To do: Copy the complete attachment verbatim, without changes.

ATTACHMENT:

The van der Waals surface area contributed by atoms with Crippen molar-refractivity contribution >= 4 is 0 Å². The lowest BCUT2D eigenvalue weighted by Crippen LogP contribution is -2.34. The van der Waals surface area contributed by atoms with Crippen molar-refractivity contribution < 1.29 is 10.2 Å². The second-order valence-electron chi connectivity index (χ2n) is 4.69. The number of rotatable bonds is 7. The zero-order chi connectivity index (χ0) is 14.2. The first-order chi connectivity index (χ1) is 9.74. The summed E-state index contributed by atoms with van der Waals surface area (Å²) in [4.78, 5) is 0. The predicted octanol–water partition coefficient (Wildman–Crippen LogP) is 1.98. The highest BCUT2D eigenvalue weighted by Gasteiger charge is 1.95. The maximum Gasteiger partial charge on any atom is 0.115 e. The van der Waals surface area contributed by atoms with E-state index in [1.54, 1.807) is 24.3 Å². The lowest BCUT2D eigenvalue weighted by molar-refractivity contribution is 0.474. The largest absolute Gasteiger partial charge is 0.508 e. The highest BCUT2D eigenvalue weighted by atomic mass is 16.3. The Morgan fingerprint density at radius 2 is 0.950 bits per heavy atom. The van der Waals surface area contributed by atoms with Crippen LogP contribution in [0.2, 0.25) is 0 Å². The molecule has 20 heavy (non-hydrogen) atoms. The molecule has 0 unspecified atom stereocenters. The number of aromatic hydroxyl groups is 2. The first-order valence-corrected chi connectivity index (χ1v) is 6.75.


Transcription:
The van der Waals surface area contributed by atoms with Crippen molar-refractivity contribution >= 4 is 0 Å². The lowest BCUT2D eigenvalue weighted by Crippen LogP contribution is -2.34. The van der Waals surface area contributed by atoms with Crippen molar-refractivity contribution < 1.29 is 10.2 Å². The second-order valence-electron chi connectivity index (χ2n) is 4.69. The number of rotatable bonds is 7. The zero-order chi connectivity index (χ0) is 14.2. The first-order chi connectivity index (χ1) is 9.74. The summed E-state index contributed by atoms with van der Waals surface area (Å²) in [4.78, 5) is 0. The predicted octanol–water partition coefficient (Wildman–Crippen LogP) is 1.98. The highest BCUT2D eigenvalue weighted by Gasteiger charge is 1.95. The maximum Gasteiger partial charge on any atom is 0.115 e. The van der Waals surface area contributed by atoms with E-state index in [1.54, 1.807) is 24.3 Å². The lowest BCUT2D eigenvalue weighted by molar-refractivity contribution is 0.474. The largest absolute Gasteiger partial charge is 0.508 e. The highest BCUT2D eigenvalue weighted by atomic mass is 16.3. The Morgan fingerprint density at radius 2 is 0.950 bits per heavy atom. The van der Waals surface area contributed by atoms with Crippen LogP contribution in [0.2, 0.25) is 0 Å². The molecule has 20 heavy (non-hydrogen) atoms. The molecule has 0 unspecified atom stereocenters. The number of aromatic hydroxyl groups is 2. The first-order valence-corrected chi connectivity index (χ1v) is 6.75.